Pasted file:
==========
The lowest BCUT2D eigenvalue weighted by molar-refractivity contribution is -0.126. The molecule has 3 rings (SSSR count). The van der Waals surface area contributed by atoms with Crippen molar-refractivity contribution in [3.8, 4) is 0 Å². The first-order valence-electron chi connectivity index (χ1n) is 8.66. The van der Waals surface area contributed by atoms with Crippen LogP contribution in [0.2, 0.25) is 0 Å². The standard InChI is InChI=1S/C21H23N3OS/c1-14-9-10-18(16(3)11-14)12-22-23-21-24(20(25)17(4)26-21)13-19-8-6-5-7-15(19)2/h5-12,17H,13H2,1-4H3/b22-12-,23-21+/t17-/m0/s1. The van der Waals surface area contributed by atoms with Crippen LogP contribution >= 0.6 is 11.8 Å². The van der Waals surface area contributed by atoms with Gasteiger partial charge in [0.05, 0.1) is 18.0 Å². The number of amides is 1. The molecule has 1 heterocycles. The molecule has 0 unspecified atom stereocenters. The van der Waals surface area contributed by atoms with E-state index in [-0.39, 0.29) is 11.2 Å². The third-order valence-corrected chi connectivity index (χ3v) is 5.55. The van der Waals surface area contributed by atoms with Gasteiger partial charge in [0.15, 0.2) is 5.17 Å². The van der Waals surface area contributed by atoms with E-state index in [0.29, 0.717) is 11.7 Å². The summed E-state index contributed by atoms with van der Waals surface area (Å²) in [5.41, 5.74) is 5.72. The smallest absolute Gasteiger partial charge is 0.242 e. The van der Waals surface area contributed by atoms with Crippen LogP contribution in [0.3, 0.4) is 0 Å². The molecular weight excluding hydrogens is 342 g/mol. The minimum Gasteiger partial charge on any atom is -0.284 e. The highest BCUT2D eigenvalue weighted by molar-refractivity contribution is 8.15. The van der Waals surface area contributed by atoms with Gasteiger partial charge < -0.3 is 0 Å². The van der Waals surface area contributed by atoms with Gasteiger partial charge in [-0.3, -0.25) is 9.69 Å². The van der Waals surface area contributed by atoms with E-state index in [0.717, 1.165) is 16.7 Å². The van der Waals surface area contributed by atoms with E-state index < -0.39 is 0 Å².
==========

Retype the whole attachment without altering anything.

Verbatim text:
The lowest BCUT2D eigenvalue weighted by molar-refractivity contribution is -0.126. The molecule has 3 rings (SSSR count). The van der Waals surface area contributed by atoms with Crippen molar-refractivity contribution in [3.8, 4) is 0 Å². The first-order valence-electron chi connectivity index (χ1n) is 8.66. The van der Waals surface area contributed by atoms with Crippen LogP contribution in [0.2, 0.25) is 0 Å². The standard InChI is InChI=1S/C21H23N3OS/c1-14-9-10-18(16(3)11-14)12-22-23-21-24(20(25)17(4)26-21)13-19-8-6-5-7-15(19)2/h5-12,17H,13H2,1-4H3/b22-12-,23-21+/t17-/m0/s1. The van der Waals surface area contributed by atoms with Crippen LogP contribution >= 0.6 is 11.8 Å². The van der Waals surface area contributed by atoms with Gasteiger partial charge in [0.05, 0.1) is 18.0 Å². The number of amides is 1. The molecule has 1 heterocycles. The molecule has 0 unspecified atom stereocenters. The van der Waals surface area contributed by atoms with E-state index in [-0.39, 0.29) is 11.2 Å². The third-order valence-corrected chi connectivity index (χ3v) is 5.55. The van der Waals surface area contributed by atoms with Gasteiger partial charge in [0.15, 0.2) is 5.17 Å². The van der Waals surface area contributed by atoms with E-state index in [0.29, 0.717) is 11.7 Å². The summed E-state index contributed by atoms with van der Waals surface area (Å²) in [5.41, 5.74) is 5.72. The smallest absolute Gasteiger partial charge is 0.242 e. The van der Waals surface area contributed by atoms with Crippen LogP contribution in [0.3, 0.4) is 0 Å². The molecular weight excluding hydrogens is 342 g/mol. The minimum Gasteiger partial charge on any atom is -0.284 e. The highest BCUT2D eigenvalue weighted by molar-refractivity contribution is 8.15. The van der Waals surface area contributed by atoms with Gasteiger partial charge < -0.3 is 0 Å². The van der Waals surface area contributed by atoms with Gasteiger partial charge in [-0.3, -0.25) is 9.69 Å². The van der Waals surface area contributed by atoms with E-state index in [0.717, 1.165) is 16.7 Å². The van der Waals surface area contributed by atoms with E-state index < -0.39 is 0 Å².